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2. The Comics The problem with the Eighth Doctor is that the three different media in which he appears outside the film rarely interact in any way, and it's never been established how much if any of it is fully accepted as canon by the show proper. In "The Night of the Doctor" he mentions companions from the audio stories, but not from the comics or the books. This leads most to consider the audio Eight's true adventures after leaving 1999 San Francisco and before ending up on a shipwreck on Tarn.
However, the comics that appeared in Doctor Who Magazine previously held the title of most-likely canon to the extent that Eight's regeneration was originally supposed to happen in their pages. Regardless, once you have McGann's voice in your head the comics are a great avenue to explore. Scott Gray has some really tremendous arcs, and without the budget of the show to hold it back the stories have absolutely fantastic visuals.
Though the Gary Russell Radio Times comics are sadly not collected anywhere (He confirmed with us via Twitter that he has offered them to IDW, who were not interested in republishing them), all the DWM strips were collected in four trade paperbacks by Panini Press. Three of them, The Glorious Dead, Oblivion, and The Flood are still in print and easily available. Most of the Eighth Doctor's comic output can be had for less than $50.
Unfortunately, Panini allowed the first trade, Endgame, to go out of print and has no plans to reprint it. That means the only way to fill this gap in the comics is to either track a copy down on eBay, where they fetch at least $100 if you can find one, or buy old copies of DWM individually. Issues usually don't cost more than $7 on Amazon, but you have to buy more than 40 to get the entire missing strips. There's nothing wrong with jumping in at The Glorious Dead. In fact the writing and art has tightened up considerably by then so the stories are much better, but it's frustrating that the whole set is almost unfillable.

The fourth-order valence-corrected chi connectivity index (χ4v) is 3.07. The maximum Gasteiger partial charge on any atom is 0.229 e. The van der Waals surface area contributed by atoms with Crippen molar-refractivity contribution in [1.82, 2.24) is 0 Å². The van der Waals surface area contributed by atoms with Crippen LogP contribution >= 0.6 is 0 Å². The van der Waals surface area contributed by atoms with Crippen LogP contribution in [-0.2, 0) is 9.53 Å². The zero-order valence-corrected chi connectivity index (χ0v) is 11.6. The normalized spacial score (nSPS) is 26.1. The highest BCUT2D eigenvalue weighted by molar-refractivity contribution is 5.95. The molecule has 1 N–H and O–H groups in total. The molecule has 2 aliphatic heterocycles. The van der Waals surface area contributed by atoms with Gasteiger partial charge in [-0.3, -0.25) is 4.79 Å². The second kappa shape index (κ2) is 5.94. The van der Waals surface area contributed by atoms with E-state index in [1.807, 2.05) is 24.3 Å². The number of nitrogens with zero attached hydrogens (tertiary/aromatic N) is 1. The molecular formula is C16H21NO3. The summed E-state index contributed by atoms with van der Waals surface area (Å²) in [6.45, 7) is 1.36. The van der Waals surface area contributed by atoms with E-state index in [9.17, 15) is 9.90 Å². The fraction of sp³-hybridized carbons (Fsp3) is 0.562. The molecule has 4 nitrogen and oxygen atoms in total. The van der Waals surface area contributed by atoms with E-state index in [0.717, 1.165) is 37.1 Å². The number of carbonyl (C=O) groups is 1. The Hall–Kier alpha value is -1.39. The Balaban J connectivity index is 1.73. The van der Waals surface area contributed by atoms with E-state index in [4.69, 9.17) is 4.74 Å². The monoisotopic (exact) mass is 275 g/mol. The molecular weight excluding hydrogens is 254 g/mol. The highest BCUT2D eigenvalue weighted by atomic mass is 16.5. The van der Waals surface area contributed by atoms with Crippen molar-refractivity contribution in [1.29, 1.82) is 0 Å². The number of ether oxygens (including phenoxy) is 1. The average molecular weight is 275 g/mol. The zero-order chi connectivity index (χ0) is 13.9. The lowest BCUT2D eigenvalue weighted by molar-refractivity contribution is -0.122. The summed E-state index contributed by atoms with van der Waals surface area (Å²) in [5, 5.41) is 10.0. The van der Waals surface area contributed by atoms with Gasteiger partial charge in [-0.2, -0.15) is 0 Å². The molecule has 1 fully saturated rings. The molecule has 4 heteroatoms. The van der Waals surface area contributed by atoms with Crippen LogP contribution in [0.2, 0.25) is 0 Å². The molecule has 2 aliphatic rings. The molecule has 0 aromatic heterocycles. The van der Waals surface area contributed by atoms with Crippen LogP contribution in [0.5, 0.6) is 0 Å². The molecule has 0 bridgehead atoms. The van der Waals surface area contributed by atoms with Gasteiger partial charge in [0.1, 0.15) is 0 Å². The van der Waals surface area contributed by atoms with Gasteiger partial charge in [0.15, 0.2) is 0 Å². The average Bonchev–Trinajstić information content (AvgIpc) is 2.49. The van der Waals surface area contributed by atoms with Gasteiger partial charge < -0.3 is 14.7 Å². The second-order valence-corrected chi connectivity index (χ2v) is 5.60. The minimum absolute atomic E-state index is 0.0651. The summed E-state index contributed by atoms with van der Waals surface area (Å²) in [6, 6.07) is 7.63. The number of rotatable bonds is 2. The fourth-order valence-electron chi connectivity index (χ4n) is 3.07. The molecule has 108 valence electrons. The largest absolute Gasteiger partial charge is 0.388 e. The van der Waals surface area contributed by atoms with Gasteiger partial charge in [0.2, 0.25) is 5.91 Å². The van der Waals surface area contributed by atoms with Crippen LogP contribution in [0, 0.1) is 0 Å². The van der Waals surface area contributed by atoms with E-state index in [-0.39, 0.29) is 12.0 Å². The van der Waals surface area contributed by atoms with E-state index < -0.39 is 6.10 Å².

The Books: In the time after the film the Eighth Doctor lived on in a series of more than 70 novels. As is often the case with spin-off models, they are of varying quality, but the ones that are good are absolutely magnificent. John Peel's Dalek stories are some of the best in the series, and Kate Orman turns in several entries like The Year of Intelligent Tigers that are more than worth the read.
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The first book in the series, The Eight Doctors by longtime series novelization master Terrance Dicks, is essential reading for all Whovians. It's not very good, honestly, but the reconciliation between the various timelines as Eight seeks to cure his amnesia by observing his past selves makes it a vital tome in the overall mythology.
The books are also the most expensive way to experience the Eighth Doctor. Most of the early books run $20 to $30 used on Amazon, and few are available on Kindle. Those that are suffer from terrible formatting that makes the savings almost pointless. As the series progresses, the price drops off some, but there are enough spikes here and there to insure that you'll drop at least $1,000 collecting them all.
There is so much apocrypha in the world of Doctor Who... so many stories that probably no one has read, seen, or heard them all. With all the celebrating we just did of 50 years worth of the show's history, it might be nice if some of the folks at the BBC started giving some thought to preserving and making these edges of Doctor Who more easily available to a fandom hungry to find out more about their new favorite Doctor. Unless we get our wish of a new web series, it's almost all we've got of Eight.